Ah, the glory days, when "democracy" was left to a handful of old white guys in a backroom who played golf together. We've yet to read Jonathan Rauch's new book, but D.J. Tice's May 18 commentary ("In praise of the political machine") touting its premise — that politics worked better when it was the exclusive province of "backroom power brokers" — strikes us as strangely misguided.

When you get right down to it, political decisionmaking was much simpler before the 15th and 19th Amendments, too. Expanding suffrage to include people of color and women made everything so complicated. Politics ran more smoothly and "effectively" back before those annoying 19th-century reformers had to start fixing things.

As a baby boomer and a millennial, respectively, we agree that our democracy is in rough shape. But the notion that "excessive reform" is to blame strikes us as comically off-base. We're especially confused by the implication that those who support campaign-finance reform are fundamentally responsible for the existence of super PACs. Call us naive for largely attributing that modern political phenomenon to a small court decision known among both the backroom power brokers and plebeians among us as Citizens United vs. Federal Election Commission. Our belief is that attempts at campaign-finance reform thus far have been frustratingly limited and incomplete. Not "excessive."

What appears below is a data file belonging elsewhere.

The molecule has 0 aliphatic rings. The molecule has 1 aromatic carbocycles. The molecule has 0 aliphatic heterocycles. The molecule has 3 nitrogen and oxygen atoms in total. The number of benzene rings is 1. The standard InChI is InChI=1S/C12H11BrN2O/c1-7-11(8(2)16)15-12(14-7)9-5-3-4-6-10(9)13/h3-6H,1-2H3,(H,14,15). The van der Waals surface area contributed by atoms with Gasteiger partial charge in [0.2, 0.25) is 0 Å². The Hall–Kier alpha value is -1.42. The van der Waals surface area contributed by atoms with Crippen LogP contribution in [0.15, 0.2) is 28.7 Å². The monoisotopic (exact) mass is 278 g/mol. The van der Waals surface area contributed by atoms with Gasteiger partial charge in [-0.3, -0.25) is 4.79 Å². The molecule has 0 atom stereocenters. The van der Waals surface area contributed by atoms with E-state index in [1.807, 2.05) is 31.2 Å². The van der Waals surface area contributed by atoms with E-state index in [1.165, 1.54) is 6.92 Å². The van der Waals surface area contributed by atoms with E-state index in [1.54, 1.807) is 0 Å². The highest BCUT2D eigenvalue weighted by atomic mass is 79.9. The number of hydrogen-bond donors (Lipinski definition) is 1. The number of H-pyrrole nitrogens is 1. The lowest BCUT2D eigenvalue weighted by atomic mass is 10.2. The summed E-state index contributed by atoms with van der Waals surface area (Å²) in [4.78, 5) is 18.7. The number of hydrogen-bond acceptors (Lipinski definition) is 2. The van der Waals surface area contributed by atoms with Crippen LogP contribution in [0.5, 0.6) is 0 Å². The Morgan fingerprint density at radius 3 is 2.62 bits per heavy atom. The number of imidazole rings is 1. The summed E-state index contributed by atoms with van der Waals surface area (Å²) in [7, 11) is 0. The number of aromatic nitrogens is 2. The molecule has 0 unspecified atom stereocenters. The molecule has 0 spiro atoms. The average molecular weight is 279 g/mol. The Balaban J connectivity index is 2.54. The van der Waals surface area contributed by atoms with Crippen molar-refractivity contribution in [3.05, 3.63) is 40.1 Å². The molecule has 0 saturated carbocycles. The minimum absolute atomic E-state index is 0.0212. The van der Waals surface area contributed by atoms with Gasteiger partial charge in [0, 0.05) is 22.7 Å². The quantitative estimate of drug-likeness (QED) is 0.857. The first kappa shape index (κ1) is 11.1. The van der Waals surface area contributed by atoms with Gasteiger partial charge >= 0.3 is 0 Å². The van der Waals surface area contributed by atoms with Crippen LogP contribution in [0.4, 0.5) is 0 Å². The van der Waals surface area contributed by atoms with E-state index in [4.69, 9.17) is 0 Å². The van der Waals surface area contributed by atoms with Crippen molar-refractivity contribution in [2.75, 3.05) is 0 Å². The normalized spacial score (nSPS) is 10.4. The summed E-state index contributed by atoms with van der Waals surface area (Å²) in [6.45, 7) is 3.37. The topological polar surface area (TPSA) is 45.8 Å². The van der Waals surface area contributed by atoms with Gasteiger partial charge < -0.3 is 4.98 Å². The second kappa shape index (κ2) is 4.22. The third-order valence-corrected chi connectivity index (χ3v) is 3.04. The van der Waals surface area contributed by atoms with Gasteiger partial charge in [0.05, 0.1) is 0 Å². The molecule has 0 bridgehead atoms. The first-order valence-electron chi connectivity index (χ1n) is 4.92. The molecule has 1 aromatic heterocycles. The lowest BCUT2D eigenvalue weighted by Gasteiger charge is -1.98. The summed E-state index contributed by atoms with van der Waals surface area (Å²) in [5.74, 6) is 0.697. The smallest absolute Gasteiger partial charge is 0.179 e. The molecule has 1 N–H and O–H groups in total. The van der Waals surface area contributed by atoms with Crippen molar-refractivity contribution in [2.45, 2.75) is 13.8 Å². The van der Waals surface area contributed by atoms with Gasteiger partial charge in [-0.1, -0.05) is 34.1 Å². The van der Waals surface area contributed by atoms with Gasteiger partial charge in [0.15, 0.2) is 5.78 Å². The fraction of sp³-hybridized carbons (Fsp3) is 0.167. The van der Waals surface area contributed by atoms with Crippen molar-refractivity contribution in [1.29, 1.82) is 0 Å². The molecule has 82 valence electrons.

Let's consider the possibility that the choice between fat-cat party bosses and super PACs (call it the choice between machines and "shadow machines") is a false one. Perhaps we've simply got more work to do. More reform — genuine, structural reform — to undertake.

We contend that an important structural reform that strikes at the heart of Tice's lamented gridlock is ranked-choice voting. We agree wholeheartedly that the primaries are polarizing and that they foster rigidity and extremism. Conversely, ranked-choice voting eliminates primaries and opens the political "winnowing" process up to a much larger, more diverse swath of the electorate. It also cultivates the old-fashioned civility, consensus-building, collegiality and statesmanship whose virtual disappearance Tice mourns. Ranked-choice voting requires candidates to reach beyond the small strident "base," find common ground with opponents and their first-choice backers, and earn the support of a broad majority. It's another way, a more transparent one, to promote political compromise. One that's preferable, we think, to behind-the-scenes horse-trading among party bosses who "dispense rewards and impose punishments" for reasons that have everything to do with power for power's sake, and nothing to do with good policymaking.

Democracy is a work in progress, and an inherently messy one. While we can all agree that dysfunction and gridlock are problematic, making things run smoothly isn't the only goal. If expediency and conflict avoidance are paramount, dictatorship makes the most sense of all. But we're not interested in reverting to the golden age of partisan hackdom. Call us idealists (it's OK, Mr. Tice; we don't mind!), but we believe in openness and inclusivity. And in the progress that smart, principled reform can bring.

Jim Watkins is co-founder of Sociable Cider Werks and a member of the FairVote Minnesota Board. Karla Ekdahl is a community leader in Minneapolis.